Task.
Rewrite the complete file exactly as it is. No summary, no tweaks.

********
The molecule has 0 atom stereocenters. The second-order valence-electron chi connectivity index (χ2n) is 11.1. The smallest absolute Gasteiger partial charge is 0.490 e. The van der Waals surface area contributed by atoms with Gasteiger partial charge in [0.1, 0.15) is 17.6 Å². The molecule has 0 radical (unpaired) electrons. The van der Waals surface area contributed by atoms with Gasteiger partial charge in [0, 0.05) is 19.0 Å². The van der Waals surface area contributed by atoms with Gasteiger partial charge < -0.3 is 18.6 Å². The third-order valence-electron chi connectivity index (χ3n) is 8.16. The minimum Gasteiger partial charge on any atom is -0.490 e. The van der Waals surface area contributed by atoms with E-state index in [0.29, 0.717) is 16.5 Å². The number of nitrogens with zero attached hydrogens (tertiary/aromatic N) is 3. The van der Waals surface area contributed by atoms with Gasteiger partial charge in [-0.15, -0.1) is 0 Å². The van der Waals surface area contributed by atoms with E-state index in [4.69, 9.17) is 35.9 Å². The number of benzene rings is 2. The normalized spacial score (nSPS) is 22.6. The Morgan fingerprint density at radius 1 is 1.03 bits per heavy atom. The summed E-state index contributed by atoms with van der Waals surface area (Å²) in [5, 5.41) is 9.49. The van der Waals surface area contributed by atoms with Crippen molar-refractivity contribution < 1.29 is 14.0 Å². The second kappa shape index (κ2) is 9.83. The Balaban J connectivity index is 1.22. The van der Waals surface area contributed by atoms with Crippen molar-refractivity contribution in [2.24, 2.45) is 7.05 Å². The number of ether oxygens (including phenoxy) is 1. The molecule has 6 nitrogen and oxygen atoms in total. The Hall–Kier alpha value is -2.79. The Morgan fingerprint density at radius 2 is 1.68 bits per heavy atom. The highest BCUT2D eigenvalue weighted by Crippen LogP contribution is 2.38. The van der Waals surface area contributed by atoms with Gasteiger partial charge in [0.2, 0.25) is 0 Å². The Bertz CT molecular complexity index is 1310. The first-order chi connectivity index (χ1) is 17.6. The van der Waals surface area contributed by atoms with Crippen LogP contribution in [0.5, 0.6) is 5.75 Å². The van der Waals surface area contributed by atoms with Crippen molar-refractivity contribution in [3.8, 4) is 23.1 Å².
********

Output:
The molecule has 0 atom stereocenters. The second-order valence-electron chi connectivity index (χ2n) is 11.1. The smallest absolute Gasteiger partial charge is 0.490 e. The van der Waals surface area contributed by atoms with Gasteiger partial charge in [0.1, 0.15) is 17.6 Å². The molecule has 0 radical (unpaired) electrons. The van der Waals surface area contributed by atoms with Gasteiger partial charge in [0, 0.05) is 19.0 Å². The van der Waals surface area contributed by atoms with Gasteiger partial charge < -0.3 is 18.6 Å². The third-order valence-electron chi connectivity index (χ3n) is 8.16. The minimum Gasteiger partial charge on any atom is -0.490 e. The van der Waals surface area contributed by atoms with E-state index in [0.29, 0.717) is 16.5 Å². The number of nitrogens with zero attached hydrogens (tertiary/aromatic N) is 3. The van der Waals surface area contributed by atoms with Gasteiger partial charge in [-0.15, -0.1) is 0 Å². The van der Waals surface area contributed by atoms with E-state index in [4.69, 9.17) is 35.9 Å². The number of benzene rings is 2. The normalized spacial score (nSPS) is 22.6. The Morgan fingerprint density at radius 1 is 1.03 bits per heavy atom. The summed E-state index contributed by atoms with van der Waals surface area (Å²) in [5, 5.41) is 9.49. The van der Waals surface area contributed by atoms with Crippen molar-refractivity contribution < 1.29 is 14.0 Å². The second kappa shape index (κ2) is 9.83. The Balaban J connectivity index is 1.22. The van der Waals surface area contributed by atoms with Crippen molar-refractivity contribution in [2.24, 2.45) is 7.05 Å². The number of ether oxygens (including phenoxy) is 1. The molecule has 6 nitrogen and oxygen atoms in total. The Hall–Kier alpha value is -2.79. The Morgan fingerprint density at radius 2 is 1.68 bits per heavy atom. The highest BCUT2D eigenvalue weighted by Crippen LogP contribution is 2.38. The van der Waals surface area contributed by atoms with Gasteiger partial charge in [0.2, 0.25) is 0 Å². The Bertz CT molecular complexity index is 1310. The first-order chi connectivity index (χ1) is 17.6. The van der Waals surface area contributed by atoms with Crippen LogP contribution in [0.5, 0.6) is 5.75 Å². The van der Waals surface area contributed by atoms with Crippen molar-refractivity contribution in [3.8, 4) is 23.1 Å².